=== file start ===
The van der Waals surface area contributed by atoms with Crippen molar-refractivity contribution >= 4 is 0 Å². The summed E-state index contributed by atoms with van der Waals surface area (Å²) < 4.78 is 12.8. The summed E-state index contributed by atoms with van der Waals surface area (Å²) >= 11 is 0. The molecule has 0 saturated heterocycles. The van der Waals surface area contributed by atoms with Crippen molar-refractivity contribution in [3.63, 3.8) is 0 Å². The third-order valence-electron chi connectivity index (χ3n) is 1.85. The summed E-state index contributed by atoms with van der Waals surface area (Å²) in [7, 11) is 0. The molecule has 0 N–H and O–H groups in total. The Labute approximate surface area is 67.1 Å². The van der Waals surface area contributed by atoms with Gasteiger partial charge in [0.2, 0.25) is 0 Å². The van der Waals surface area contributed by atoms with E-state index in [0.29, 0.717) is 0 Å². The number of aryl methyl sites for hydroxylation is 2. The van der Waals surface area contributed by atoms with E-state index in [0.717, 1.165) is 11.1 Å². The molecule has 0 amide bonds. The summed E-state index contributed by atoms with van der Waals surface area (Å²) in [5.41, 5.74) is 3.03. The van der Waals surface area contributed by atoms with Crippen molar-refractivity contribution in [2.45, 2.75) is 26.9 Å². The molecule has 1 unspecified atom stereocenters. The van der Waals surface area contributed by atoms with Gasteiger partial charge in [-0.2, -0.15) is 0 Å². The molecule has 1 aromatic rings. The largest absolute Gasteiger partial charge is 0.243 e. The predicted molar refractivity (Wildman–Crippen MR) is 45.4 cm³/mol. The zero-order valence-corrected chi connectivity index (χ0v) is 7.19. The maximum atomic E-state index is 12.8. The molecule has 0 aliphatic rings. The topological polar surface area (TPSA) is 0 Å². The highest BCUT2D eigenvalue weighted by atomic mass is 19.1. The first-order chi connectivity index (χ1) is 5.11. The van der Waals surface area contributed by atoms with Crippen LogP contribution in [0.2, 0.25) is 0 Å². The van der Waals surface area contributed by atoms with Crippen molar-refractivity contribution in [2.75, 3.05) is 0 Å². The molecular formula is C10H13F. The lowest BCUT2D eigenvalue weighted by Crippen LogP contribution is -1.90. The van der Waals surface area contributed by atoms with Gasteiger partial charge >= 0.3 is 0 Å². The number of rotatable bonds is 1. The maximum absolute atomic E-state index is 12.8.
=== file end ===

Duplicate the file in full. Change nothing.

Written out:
The van der Waals surface area contributed by atoms with Crippen molar-refractivity contribution >= 4 is 0 Å². The summed E-state index contributed by atoms with van der Waals surface area (Å²) < 4.78 is 12.8. The summed E-state index contributed by atoms with van der Waals surface area (Å²) >= 11 is 0. The molecule has 0 saturated heterocycles. The van der Waals surface area contributed by atoms with Crippen molar-refractivity contribution in [3.63, 3.8) is 0 Å². The third-order valence-electron chi connectivity index (χ3n) is 1.85. The summed E-state index contributed by atoms with van der Waals surface area (Å²) in [7, 11) is 0. The molecule has 0 N–H and O–H groups in total. The Labute approximate surface area is 67.1 Å². The van der Waals surface area contributed by atoms with Gasteiger partial charge in [0.2, 0.25) is 0 Å². The van der Waals surface area contributed by atoms with E-state index in [0.29, 0.717) is 0 Å². The number of aryl methyl sites for hydroxylation is 2. The van der Waals surface area contributed by atoms with E-state index in [0.717, 1.165) is 11.1 Å². The molecule has 0 amide bonds. The summed E-state index contributed by atoms with van der Waals surface area (Å²) in [5.41, 5.74) is 3.03. The van der Waals surface area contributed by atoms with Crippen molar-refractivity contribution in [2.45, 2.75) is 26.9 Å². The molecule has 1 unspecified atom stereocenters. The van der Waals surface area contributed by atoms with Gasteiger partial charge in [-0.2, -0.15) is 0 Å². The molecule has 1 aromatic rings. The largest absolute Gasteiger partial charge is 0.243 e. The predicted molar refractivity (Wildman–Crippen MR) is 45.4 cm³/mol. The zero-order valence-corrected chi connectivity index (χ0v) is 7.19. The maximum atomic E-state index is 12.8. The molecule has 0 aliphatic rings. The topological polar surface area (TPSA) is 0 Å². The highest BCUT2D eigenvalue weighted by atomic mass is 19.1. The first-order chi connectivity index (χ1) is 5.11. The van der Waals surface area contributed by atoms with Crippen LogP contribution in [0.2, 0.25) is 0 Å². The van der Waals surface area contributed by atoms with Crippen molar-refractivity contribution in [2.75, 3.05) is 0 Å². The molecular formula is C10H13F. The lowest BCUT2D eigenvalue weighted by Crippen LogP contribution is -1.90. The van der Waals surface area contributed by atoms with Gasteiger partial charge >= 0.3 is 0 Å². The number of rotatable bonds is 1. The maximum absolute atomic E-state index is 12.8.